D.C. Circuit judges seemed doubtful Friday that they should lift a district court stay that's long held up three arbitration awards worth $50 billion that shareholders won against Russia for allegedly destroying their oil company and transferring its assets to state control.

  • October 15, 2021

    Texas Justices To Hear Houston Drainage Fee Dispute

    The Texas Supreme Court on Friday agreed to decide whether to revive a proposed class action against Houston and its leaders brought by property owners who say they are owed reimbursement for a drainage fee that was misleadingly imposed on residents of the city.

  • October 15, 2021

    11th Circ. Denies Strip Club's Bid For Extended Alcohol Sales

    The Eleventh Circuit denied a former Atlanta-area strip club's efforts to extend the hours when it can sell alcohol, saying the club doesn't have a vested right to serve drinks into the wee hours despite a city ordinance barring late-night sales.

  • October 15, 2021

    Ill. Death Suit Not Doomed By Late Expert Disclosure

    An Illinois appeals court has given a widower another chance at a wrongful death suit stemming from the death of his wife after knee replacement surgery, finding that the trial court was wrong to dismiss the suit entirely after he missed a deadline to disclose expert witnesses.

  • October 15, 2021

    Texas Justices Reverse Course To Hear Bullet Train Fight

    The Texas Supreme Court on Friday reversed its previous denial of review and decided to take up claims that the private developers of a high-speed passenger train from Dallas to Houston can't use eminent domain to survey and take land for the project.

  • October 15, 2021

    Hockey Fan Hit By Puck At MSG Can't Sue NHL, Rangers

    Madison Square Garden, the New York Rangers and the NHL ducked a suit Thursday from a fan struck by an errant puck when a New York state appeals court affirmed that the venue had gone far enough to protect the fan.

  • October 15, 2021

    Credit Union CEO Wants Bail Amid Corrupt-Payout Appeal

    Former Melrose Credit Union CEO Alan Kaufman, set to begin a nearly four-year prison term next month, has told a New York federal judge that he should remain free on bail while he appeals his conviction for accepting unlawful gratuities from CBS Radio and a former taxi mogul.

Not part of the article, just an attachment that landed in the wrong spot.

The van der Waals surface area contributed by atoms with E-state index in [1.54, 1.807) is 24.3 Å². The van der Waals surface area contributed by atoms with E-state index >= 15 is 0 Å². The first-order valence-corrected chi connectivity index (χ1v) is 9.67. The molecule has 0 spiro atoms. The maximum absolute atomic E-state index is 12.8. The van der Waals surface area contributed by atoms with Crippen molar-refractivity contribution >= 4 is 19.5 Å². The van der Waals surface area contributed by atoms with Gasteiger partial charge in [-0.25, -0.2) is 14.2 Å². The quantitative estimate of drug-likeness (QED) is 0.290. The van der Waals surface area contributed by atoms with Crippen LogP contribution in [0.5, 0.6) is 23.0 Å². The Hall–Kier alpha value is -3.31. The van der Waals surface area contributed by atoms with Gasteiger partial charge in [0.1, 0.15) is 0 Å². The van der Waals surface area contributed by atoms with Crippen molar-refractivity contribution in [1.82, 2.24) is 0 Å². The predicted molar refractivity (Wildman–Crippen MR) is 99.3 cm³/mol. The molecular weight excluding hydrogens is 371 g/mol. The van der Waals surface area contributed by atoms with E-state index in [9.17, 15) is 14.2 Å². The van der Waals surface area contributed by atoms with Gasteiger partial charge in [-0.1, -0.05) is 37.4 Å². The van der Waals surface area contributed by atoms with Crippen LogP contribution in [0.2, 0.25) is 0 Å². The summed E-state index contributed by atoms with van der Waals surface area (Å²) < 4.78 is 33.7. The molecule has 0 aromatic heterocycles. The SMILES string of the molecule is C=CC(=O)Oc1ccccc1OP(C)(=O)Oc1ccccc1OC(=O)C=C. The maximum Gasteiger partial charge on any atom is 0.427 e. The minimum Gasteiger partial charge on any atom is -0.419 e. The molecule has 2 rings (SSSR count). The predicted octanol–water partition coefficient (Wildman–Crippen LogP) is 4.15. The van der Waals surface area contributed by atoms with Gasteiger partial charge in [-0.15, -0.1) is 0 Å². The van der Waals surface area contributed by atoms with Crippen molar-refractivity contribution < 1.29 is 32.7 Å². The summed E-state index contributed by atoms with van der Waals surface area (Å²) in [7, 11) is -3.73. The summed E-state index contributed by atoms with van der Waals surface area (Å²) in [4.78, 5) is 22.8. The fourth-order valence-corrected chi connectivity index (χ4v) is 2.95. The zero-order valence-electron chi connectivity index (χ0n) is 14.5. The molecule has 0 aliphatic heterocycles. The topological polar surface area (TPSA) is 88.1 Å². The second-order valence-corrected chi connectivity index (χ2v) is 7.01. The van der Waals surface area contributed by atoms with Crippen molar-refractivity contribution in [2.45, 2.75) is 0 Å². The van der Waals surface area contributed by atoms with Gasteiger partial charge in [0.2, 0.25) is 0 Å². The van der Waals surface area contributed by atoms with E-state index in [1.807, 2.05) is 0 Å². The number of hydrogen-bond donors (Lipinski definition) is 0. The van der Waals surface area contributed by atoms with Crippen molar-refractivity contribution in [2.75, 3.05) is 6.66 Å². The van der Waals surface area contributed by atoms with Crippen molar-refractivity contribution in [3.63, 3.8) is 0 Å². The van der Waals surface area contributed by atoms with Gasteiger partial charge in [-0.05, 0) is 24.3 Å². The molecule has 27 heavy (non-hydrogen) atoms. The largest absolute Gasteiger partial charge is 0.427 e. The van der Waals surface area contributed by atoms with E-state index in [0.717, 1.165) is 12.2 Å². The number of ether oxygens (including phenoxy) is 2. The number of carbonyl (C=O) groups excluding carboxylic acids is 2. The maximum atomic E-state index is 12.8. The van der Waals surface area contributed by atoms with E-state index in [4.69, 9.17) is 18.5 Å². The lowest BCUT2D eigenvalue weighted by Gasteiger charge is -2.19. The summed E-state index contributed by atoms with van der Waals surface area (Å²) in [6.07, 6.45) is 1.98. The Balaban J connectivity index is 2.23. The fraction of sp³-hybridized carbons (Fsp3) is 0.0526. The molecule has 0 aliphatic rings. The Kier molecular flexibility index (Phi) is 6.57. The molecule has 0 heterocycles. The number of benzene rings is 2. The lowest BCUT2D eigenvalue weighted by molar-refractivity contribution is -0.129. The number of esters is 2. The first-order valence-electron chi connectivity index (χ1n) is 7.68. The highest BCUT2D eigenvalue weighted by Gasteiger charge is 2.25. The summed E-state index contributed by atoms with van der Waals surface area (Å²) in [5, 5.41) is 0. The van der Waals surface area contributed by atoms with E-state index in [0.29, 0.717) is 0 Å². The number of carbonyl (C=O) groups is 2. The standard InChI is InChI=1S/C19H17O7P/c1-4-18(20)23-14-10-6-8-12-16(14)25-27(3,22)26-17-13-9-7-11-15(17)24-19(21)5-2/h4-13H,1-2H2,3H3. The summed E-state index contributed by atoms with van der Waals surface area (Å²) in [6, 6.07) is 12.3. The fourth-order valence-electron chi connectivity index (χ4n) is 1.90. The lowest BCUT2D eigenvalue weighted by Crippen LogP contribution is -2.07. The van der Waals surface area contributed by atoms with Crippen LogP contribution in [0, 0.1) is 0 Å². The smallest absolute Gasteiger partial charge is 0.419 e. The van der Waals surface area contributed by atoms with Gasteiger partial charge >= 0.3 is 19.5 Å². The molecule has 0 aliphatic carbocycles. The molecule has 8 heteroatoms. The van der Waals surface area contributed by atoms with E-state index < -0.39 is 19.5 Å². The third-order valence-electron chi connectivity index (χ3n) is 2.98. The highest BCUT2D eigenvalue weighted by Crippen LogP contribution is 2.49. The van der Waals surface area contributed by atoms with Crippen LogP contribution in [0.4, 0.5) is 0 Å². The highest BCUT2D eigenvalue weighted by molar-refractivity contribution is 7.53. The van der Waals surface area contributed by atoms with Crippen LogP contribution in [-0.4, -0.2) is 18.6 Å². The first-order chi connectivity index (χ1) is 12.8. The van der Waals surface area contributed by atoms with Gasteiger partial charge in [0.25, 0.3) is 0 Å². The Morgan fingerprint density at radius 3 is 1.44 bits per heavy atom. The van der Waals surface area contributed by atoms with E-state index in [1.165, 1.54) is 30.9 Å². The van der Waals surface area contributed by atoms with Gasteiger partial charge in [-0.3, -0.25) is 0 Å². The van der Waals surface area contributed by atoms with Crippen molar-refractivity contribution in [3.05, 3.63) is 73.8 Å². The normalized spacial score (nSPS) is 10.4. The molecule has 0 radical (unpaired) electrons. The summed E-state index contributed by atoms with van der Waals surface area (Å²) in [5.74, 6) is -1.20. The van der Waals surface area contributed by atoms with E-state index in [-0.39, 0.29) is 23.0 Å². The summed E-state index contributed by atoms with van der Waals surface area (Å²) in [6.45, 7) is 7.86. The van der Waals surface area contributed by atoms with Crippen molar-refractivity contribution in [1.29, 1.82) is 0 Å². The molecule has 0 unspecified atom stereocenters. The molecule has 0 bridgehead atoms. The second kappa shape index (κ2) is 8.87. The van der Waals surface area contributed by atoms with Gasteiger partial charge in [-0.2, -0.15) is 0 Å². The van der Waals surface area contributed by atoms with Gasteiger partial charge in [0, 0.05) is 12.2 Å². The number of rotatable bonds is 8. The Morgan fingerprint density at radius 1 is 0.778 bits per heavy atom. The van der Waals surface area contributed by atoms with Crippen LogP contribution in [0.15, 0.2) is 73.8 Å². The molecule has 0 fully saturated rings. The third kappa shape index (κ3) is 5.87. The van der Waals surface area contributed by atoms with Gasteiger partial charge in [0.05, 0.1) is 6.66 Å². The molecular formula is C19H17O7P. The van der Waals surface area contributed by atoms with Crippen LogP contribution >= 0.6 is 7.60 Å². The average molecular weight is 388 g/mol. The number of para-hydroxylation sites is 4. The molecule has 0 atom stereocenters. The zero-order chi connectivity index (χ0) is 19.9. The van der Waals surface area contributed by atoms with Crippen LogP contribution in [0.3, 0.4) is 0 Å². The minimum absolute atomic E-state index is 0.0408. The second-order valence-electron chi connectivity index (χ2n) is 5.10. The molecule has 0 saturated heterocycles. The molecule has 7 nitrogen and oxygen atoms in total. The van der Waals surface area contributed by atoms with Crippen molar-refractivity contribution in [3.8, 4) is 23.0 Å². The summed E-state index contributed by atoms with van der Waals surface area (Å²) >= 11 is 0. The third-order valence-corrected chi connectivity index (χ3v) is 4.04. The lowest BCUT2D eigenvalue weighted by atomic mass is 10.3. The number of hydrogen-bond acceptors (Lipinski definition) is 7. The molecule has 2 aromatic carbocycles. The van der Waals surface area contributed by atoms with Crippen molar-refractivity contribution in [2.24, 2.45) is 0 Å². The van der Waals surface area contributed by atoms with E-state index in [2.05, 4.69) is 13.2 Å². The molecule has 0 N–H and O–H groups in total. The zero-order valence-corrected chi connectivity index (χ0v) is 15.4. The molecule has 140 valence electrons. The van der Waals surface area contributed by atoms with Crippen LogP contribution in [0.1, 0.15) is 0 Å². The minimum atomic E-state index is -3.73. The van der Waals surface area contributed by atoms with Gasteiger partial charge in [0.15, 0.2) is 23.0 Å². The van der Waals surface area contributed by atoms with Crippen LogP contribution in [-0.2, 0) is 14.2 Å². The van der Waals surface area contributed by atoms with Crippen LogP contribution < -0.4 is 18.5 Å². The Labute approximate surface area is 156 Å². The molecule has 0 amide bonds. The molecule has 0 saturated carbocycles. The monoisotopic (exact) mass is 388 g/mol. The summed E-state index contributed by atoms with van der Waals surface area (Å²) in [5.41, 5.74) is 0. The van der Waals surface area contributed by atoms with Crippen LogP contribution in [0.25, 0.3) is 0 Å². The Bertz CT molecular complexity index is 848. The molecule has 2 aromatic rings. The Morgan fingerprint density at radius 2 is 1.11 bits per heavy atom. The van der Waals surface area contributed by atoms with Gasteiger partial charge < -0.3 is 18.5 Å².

• October 15, 2021

    High Court Won't Pause Ruling Axing Spire Pipeline Permit

    The U.S. Supreme Court on Friday denied gas pipeline operator Spire's request for the high court to pause a D.C. Circuit order vacating a key permit for the now-completed $286 million, 65-mile pipeline that serves the St. Louis area.

  • October 15, 2021

    Texas Justices Won't Revisit PUC Purview In Injury Suit

    The Texas Supreme Court on Friday rejected utility CenterPoint's request to reconsider its June decision that the Public Utility Commission of Texas doesn't have exclusive jurisdiction over an injury lawsuit filed against the company.

  • October 15, 2021

    NJ Panel Undoes Cable Regulator's Prorated Bill Mandate

    A New Jersey state appeals court on Friday invalidated the state cable regulator's order that Altice must prorate customers' final bills, backing a federal judge's determination that the mandate encroaches upon federal law.

  • October 15, 2021

    Texas Justices To Review $820M Refinery Feud

    The Texas Supreme Court on Friday agreed to wade into an $820 million dispute between Petrobras and Belgium-based Transcor Astra Group over a soured refinery partnership, a move both companies requested.

Expert Analysis

  • Opinion

    Copyright Law's Employment Test Is Frighteningly Outdated

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    In Horror Inc. v. Miller, the Second Circuit's recent analysis of whether the defendant was an employee or an independent contractor, and thus able to terminate his copyright, illustrates why copyright employment principles need to be updated in view of the post-COVID-19 work context, says Matthew Fagan at Kacvinsky Daisak.

  • 2nd Circ. ERISA Ruling Offers Lessons On Proof Of Loss

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    The Second Circuit’s recent decision in Sacerdote v. New York University, reviving several retirement plan fiduciary breach claims, illustrates why defendants must avoid terminology that conflates loss and damages, and why they should develop affirmative evidence to show plans were not harmed by alleged breaches, say Deanna Rice and Randall Edwards at O'Melveny & Myers.

  • How Canceling The Border Wall Affects Gov't Contractors

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    President Joe Biden's cancellation of the border wall project has left some federal contractors in the lurch, but including protective flow-down termination clauses in their contracts can guard against subcontractor liability and ensure recovery, says Adrien Pickard at Shapiro Lifschitz.

  • 4 Antitrust Risk Areas To Watch For Government Contractors

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    To plan for the increased likelihood of detection and stiff penalties for antitrust violations following the anticipated passage of the Infrastructure Investment and Jobs Act, compliance efforts should focus on joint bidding, dual distribution, legal certifications, and hiring and compensation, say Andre Geverola and Lori Taubman at Arnold & Porter.